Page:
In late 2015 and 2016, with boxes designed with measurements taken from the 3-Dimensional models and following procedures described above for the human skeleton, the team recovered parts of three short-faced bears and the mylodont sloth. Skulls are targeted primarily because they are the most useful for identification and for the analyses best accomplished with tooth dentin and enamel. Radiocarbon dating of one bear places it in the same geologic time range as Naia, indicating that at least one of the megafauna was probably her contemporary. The sloth is a new genus, which we have named Nohochichak xibalbahkah (the second name pronounced shi bal bah kah). Unfortunately, preliminary dating of bioapatite provides a maximum possible age of around 36,000 cal BP, so this animal was not Naia’s contemporary.
Work is continuing as this Shanghai conference takes place. During the November-December 2017 season, parts of 10 more animals and several stalagmites and samples of calcite overgrowth are scheduled for collection. This time, the most important fossils are the sabertooth, the mylodont and Shasta sloths, and limb bones of the bears and Nohochichak. Publications on the human, and the sloth and carnivore faunas from the site are expected in the coming year. Stalagmites and calcite samples will add to the Holocene record already taken from the site to provide data on sea level and climate for what may be as much as 30,000 years of the terminal Pleistocene.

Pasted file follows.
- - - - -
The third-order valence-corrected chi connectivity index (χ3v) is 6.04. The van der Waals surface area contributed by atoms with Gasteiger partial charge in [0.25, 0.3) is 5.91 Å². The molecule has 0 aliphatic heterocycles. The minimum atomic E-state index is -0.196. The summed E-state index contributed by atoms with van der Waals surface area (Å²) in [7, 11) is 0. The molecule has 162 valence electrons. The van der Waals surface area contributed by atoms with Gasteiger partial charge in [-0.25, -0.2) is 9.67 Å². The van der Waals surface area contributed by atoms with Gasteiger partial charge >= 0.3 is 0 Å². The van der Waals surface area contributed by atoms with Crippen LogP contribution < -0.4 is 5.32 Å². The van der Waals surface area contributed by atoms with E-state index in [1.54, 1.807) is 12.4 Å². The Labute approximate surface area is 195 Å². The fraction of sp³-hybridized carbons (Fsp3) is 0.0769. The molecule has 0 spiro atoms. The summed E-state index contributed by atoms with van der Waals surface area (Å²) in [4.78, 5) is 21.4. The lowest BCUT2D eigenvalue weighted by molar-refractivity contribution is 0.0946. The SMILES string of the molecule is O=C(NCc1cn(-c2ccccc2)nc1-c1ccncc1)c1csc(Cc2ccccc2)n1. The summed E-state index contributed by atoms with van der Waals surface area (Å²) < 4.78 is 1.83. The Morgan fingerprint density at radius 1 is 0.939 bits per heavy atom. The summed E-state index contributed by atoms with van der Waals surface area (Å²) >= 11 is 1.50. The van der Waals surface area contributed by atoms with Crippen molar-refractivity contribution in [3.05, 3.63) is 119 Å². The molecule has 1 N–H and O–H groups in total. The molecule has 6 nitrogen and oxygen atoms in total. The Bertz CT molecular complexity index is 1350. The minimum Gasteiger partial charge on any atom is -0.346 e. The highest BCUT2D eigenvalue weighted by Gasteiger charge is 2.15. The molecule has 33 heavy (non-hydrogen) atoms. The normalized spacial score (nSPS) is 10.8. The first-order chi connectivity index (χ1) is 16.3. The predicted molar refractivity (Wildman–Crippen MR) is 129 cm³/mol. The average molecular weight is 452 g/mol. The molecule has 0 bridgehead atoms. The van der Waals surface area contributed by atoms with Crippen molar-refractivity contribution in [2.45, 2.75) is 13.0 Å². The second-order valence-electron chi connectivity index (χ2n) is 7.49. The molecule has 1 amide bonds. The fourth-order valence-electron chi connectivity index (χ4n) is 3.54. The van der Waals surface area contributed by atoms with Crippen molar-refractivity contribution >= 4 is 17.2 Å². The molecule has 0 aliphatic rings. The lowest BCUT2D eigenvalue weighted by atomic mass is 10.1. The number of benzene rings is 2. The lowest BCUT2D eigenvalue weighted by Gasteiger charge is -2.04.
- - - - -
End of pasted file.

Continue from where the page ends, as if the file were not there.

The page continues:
(Photo:Shanghai Archaeology Forum (SAF) official website)